A third type of uncertainty, “ontological,” should also be acknowledged. This is related to errors in the analysis that are completely unknown. Whereas epistemic error accounts for known deficiencies in model form or inputs, ontological uncertainties are associated with unknown and unexpected occurrences. These can be due to phenomena that are unexpected and unaccounted for in the physical model or insufficient control of manufacturing processes. To account for this type of uncertainty, engineers can provide an “ontological allowance” in the design. Analogous to safety factors, these allowances can provide a buffer against unknown occurrences. They should be selected based on consideration of the evolutionary versus revolutionary nature of the design, and applied after a proper UQ that includes known variation and modeling uncertainties.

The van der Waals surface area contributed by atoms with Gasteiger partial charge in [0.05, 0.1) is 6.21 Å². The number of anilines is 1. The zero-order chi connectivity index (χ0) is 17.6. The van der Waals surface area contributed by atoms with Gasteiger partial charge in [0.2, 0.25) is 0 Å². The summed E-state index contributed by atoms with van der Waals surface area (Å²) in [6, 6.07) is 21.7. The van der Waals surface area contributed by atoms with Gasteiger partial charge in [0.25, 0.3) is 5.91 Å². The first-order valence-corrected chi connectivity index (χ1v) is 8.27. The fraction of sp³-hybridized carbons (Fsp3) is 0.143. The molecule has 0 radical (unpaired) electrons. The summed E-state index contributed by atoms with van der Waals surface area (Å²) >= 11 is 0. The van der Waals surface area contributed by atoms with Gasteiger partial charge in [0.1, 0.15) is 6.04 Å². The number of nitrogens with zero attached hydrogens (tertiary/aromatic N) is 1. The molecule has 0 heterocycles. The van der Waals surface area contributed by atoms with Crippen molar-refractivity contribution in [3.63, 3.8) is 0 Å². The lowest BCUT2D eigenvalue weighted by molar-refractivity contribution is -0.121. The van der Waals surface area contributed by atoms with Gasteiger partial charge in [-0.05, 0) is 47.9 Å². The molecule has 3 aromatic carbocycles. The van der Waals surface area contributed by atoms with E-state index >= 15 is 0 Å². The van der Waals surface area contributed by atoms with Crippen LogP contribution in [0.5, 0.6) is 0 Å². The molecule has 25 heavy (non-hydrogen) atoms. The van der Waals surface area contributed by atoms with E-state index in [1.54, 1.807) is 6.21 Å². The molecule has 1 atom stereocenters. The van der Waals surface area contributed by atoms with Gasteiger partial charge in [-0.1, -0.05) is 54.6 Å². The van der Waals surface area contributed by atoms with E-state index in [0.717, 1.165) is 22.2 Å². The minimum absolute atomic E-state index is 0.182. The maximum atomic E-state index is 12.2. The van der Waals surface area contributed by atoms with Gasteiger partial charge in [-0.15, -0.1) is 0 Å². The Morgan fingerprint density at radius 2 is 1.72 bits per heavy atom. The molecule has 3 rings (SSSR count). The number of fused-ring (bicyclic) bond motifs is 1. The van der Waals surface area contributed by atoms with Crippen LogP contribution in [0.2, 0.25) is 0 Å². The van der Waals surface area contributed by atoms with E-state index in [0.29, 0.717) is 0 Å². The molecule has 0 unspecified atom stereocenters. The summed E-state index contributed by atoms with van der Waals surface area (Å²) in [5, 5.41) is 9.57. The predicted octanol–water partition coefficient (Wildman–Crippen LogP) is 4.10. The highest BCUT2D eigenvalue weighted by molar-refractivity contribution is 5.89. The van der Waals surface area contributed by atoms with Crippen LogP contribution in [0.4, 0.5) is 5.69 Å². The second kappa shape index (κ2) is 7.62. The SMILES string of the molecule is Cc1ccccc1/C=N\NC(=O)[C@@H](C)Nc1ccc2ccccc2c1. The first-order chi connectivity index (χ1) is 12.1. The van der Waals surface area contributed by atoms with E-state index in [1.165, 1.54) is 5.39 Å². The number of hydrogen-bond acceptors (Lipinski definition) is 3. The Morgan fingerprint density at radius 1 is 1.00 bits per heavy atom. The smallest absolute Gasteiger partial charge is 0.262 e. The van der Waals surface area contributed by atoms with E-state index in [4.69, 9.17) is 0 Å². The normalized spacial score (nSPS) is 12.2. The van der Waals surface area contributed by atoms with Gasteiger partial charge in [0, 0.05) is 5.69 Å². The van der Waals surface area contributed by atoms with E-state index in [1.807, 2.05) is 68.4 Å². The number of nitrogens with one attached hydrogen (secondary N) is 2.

Here, the defined goal of UQ is the prediction of real life (the SRQ), including its natural variation, with a stated level of credibility in that prediction. Fundamental to this assessment is the acknowledgment that “real life” is not deterministic (relative to the limited model) and that models are imperfect. The prediction of a real-life event should therefore account for aleatory influences, and the final prediction should be in the form of probabilities of the SRQ taking various values. This can be expressed in the form of a CDF. In addition, since modeling inaccuracies exist (epistemic uncertainty), the exact CDF representing real life is unknown, and a range of CDFs is possible. The traditional probabilistic bounding approach to UQ analyses sets out to establish upper and lower bounds on these possible CDFs. Here, it is proposed that all modeling uncertainties be assessed with estimated probability distribution functions. A Monte Carlo approach is adopted for uncertainty propagation that generates an ensemble of CDFs that represent the best current estimate available for the probability distribution associated with the SRQ. Denser regions of the ensemble are more likely to be representative of true-life than sparser regions, and upper and lower limits of the ensemble bound the possibilities. These important ideas (separation of variability and predictability) drive the motivation to separately categorize aleatory and epistemic uncertainty and to separately propagate their influences through the model. This is described below by way of example. For simplicity, the following simple model for an SRQ is used Display Formula